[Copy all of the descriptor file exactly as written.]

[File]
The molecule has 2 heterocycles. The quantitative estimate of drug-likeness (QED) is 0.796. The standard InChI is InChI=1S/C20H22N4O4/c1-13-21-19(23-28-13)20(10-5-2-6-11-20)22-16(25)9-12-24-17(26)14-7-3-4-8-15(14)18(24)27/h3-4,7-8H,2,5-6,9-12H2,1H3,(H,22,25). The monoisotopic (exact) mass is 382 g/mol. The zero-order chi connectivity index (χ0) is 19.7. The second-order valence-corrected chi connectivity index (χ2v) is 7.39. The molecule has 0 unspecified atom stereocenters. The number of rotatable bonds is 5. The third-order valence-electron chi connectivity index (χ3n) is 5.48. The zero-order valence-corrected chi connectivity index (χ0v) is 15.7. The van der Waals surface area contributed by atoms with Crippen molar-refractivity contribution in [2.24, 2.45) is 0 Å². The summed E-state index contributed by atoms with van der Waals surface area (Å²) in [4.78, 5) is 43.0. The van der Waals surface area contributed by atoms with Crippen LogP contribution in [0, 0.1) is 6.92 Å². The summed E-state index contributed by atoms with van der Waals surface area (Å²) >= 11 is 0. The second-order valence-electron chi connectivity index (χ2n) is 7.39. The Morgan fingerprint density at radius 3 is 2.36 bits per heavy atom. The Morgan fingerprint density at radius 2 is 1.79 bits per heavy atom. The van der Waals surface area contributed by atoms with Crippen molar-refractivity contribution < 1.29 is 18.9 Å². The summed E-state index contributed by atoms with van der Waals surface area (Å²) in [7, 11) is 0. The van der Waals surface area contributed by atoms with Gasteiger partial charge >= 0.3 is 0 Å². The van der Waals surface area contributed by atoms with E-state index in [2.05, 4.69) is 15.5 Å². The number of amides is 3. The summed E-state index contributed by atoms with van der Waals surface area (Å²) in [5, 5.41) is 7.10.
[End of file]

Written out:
The molecule has 2 heterocycles. The quantitative estimate of drug-likeness (QED) is 0.796. The standard InChI is InChI=1S/C20H22N4O4/c1-13-21-19(23-28-13)20(10-5-2-6-11-20)22-16(25)9-12-24-17(26)14-7-3-4-8-15(14)18(24)27/h3-4,7-8H,2,5-6,9-12H2,1H3,(H,22,25). The monoisotopic (exact) mass is 382 g/mol. The zero-order chi connectivity index (χ0) is 19.7. The second-order valence-corrected chi connectivity index (χ2v) is 7.39. The molecule has 0 unspecified atom stereocenters. The number of rotatable bonds is 5. The third-order valence-electron chi connectivity index (χ3n) is 5.48. The zero-order valence-corrected chi connectivity index (χ0v) is 15.7. The van der Waals surface area contributed by atoms with Crippen molar-refractivity contribution in [2.24, 2.45) is 0 Å². The summed E-state index contributed by atoms with van der Waals surface area (Å²) in [4.78, 5) is 43.0. The van der Waals surface area contributed by atoms with Crippen LogP contribution in [0, 0.1) is 6.92 Å². The summed E-state index contributed by atoms with van der Waals surface area (Å²) >= 11 is 0. The second-order valence-electron chi connectivity index (χ2n) is 7.39. The Morgan fingerprint density at radius 3 is 2.36 bits per heavy atom. The Morgan fingerprint density at radius 2 is 1.79 bits per heavy atom. The van der Waals surface area contributed by atoms with Crippen molar-refractivity contribution < 1.29 is 18.9 Å². The summed E-state index contributed by atoms with van der Waals surface area (Å²) in [7, 11) is 0. The van der Waals surface area contributed by atoms with Gasteiger partial charge >= 0.3 is 0 Å². The van der Waals surface area contributed by atoms with E-state index in [2.05, 4.69) is 15.5 Å². The number of amides is 3. The summed E-state index contributed by atoms with van der Waals surface area (Å²) in [5, 5.41) is 7.10.